"Come, let us make a visit to Shaw Island, the fourth in size of the San Juan group. It is easy to do, since they built the new ferry slip and the ferries are making regular calls every day.
One of the interesting things about these islands is their individuality. Getting acquainted with another one is like making a voyage of discovery into a new country. You never have any idea what you are going to find; or if you do have an idea, it is sure to be rearranged.
However, the neighboring islands know considerable about each other. Perhaps I should say, the people on the neighboring islands know. Invariably, when I have said that I am going to some other place, the hearers will say, "Well, you'll find it thus and so." And I have learned by this, that lands, as well as people, have personality.
Occasionally we find that there is a difference of opinion, too, which proves that lands have a dual personality.
For instance, when I decided to make the acquaintance of Lopez Island, friends said: "Lopez Island people are like one big family. They call each other by their first names, or nicknames, and they are very good to each other." This was the consensus of opinion. Dissentlng vote was like it, only different. It said, "Lopez people are clannish, you will find it hard to get in with them. They are too religious, too."
Now it can be seen that both sayings amount to the same thing, but one was the opinion of a grouch, so Lopez has a clear cut personality.
Orcas has variations as can be expected in one so rugged and rambling.
But we are talking about Shaw now. People said; "you will find that Shaw Island people always pull together, and what they pull for, they get."
I proceeded to find out what they were pulling for. One of these things is a brand new ferry slip, that, of course, is the first thing to be seen as we leave the ferry. There was some surprise when we learned that Shaw was getting a ferry. From outside the island looks almost uninhabited. Who travels and what can they have for shipping? Well, during the past year and without ferry service, they have shipped hundreds of cases of eggs. They ship cream and apples, as well as logs and piling. Besides, their people import a lot of things.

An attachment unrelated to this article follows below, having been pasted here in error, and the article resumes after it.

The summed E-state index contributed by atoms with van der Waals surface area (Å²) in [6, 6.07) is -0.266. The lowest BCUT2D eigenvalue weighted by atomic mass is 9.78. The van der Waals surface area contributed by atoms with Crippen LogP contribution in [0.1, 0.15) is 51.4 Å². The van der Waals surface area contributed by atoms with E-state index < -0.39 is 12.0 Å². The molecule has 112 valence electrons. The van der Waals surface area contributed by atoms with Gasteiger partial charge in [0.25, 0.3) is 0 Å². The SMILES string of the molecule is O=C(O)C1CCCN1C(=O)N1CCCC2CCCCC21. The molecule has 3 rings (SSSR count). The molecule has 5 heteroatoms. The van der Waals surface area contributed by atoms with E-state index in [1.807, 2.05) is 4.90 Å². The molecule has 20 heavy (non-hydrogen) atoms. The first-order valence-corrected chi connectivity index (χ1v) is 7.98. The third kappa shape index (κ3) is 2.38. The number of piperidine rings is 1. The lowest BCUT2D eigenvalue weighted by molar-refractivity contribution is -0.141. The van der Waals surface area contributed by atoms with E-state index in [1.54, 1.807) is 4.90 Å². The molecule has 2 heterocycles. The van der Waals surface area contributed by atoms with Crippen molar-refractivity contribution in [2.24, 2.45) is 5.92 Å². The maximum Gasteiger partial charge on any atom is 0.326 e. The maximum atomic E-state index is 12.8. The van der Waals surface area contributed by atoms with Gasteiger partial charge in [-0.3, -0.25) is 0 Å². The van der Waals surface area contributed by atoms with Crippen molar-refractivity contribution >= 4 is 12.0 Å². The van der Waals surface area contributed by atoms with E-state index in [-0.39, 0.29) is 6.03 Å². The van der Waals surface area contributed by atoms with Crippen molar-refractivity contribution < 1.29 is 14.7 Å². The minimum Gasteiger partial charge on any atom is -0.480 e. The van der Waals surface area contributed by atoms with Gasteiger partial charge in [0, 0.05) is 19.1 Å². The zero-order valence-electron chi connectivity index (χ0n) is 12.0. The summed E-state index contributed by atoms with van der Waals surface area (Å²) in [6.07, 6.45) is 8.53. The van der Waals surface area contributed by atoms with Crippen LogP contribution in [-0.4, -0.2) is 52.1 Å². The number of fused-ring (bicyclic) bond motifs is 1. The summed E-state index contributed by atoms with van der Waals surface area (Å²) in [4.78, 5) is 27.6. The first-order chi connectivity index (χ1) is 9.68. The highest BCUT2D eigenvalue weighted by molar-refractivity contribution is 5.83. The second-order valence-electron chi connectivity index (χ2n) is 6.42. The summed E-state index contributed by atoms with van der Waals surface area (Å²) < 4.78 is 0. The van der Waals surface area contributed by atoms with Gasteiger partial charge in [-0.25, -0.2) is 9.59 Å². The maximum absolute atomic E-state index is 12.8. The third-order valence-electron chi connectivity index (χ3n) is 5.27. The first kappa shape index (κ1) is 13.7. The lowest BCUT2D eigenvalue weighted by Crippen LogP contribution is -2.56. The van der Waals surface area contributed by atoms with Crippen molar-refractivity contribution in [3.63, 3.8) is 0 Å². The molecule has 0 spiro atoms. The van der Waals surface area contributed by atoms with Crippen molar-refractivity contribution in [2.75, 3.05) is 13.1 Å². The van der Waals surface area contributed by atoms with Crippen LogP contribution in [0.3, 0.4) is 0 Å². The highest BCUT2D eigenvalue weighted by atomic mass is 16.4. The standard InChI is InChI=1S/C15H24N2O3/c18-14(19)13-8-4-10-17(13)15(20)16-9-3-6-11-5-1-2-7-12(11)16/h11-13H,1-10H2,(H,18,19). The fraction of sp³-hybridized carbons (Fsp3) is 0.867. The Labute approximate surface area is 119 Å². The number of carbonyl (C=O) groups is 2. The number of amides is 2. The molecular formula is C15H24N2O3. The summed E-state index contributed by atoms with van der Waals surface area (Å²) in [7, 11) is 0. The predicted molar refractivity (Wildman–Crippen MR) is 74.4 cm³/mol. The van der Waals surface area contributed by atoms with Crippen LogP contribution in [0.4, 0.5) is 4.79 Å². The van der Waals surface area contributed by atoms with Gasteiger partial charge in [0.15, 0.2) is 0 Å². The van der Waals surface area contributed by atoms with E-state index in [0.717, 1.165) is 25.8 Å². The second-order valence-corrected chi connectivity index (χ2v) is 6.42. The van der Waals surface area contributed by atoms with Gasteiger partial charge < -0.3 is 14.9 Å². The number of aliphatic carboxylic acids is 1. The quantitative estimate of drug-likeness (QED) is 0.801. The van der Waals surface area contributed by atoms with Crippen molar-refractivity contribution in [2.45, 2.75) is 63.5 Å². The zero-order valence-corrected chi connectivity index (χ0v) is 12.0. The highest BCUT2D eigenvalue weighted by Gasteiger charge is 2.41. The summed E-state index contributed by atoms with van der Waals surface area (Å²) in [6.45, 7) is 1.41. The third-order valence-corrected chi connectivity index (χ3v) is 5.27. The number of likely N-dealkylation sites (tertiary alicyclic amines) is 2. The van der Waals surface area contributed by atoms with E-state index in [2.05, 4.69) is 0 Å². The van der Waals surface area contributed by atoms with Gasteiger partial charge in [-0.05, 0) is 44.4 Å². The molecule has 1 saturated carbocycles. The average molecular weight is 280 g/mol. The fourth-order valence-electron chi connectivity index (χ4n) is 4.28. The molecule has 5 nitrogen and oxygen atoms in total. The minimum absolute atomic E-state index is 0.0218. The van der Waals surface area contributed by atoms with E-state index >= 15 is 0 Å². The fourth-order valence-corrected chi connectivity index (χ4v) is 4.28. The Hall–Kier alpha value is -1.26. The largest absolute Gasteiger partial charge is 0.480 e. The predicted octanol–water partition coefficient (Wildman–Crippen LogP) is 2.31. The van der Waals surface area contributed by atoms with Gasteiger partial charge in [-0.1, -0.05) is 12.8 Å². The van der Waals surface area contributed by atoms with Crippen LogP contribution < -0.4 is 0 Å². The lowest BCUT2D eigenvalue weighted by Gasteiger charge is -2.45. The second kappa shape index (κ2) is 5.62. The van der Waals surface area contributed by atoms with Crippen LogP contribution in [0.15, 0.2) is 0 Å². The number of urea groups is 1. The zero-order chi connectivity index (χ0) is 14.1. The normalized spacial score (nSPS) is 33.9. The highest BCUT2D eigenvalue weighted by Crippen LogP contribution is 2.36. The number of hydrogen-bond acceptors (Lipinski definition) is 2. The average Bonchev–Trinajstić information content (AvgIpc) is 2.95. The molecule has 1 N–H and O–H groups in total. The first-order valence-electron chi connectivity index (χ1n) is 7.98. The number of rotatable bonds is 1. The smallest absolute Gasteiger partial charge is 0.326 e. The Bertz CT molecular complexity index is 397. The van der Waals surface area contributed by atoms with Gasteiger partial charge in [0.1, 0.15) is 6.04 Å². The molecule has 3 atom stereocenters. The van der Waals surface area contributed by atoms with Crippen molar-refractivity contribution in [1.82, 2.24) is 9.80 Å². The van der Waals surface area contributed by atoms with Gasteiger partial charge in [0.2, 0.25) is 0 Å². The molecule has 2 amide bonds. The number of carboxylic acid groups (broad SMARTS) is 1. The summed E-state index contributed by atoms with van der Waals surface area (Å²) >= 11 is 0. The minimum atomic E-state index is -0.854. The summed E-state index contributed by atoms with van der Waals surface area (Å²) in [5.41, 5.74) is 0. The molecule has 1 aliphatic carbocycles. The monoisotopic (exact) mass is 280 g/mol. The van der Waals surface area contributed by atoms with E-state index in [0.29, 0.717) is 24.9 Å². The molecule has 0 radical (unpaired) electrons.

I want to tell about some more of the things the people "pulled" for. Probably the most important in years past was their telephone. No telephone company could afford to build a line for the business they would get, so the residents went into their own pockets, as always. They also found the poles and put them up, and for ten years one of their neighbors has kept the central office in her dining room without charge. She jumps up from her meals and out of her bed to make the connections. This is really community spirit, and her neighbors show their appreciation by not disturbing her late at night except for emergency calls. This is one of the things they do to help each other.
|San Juan County Pioneer Picnic, June 1929.|
At the Shaw Island County Park, Indian Cove, WA.
Courtesy of Ellen Bruns Madan.
But here is one they have done for others. Ever since the military reserves of the state were created, several hundred acres of Shaw Island belonged to the government. Forty years ago , the residents began agitating for a park. In 1925, when the federal government had the land on the auction block, they went into their pockets again, this time to buy land for the county. Sixty acres of ideal park site on Indian Cove were purchased and deeded to the county. Their hands went into their pockets twice before the required amount was forthcoming, and, not satisfied with this, the residents went together several times and cleared a picnic ground; they put up tables, benches, a rustic grandstand, and a kitchen with a stove. The men got out their trusty saws and axes, and the women followed later with a big feed––thereby making a holiday out of it.
This is the spirit that permeates all these islands and makes them so ideal for visits and vacations."
Above words by Sophie Walsh
History and Romance of the San Juan Islands, 1930.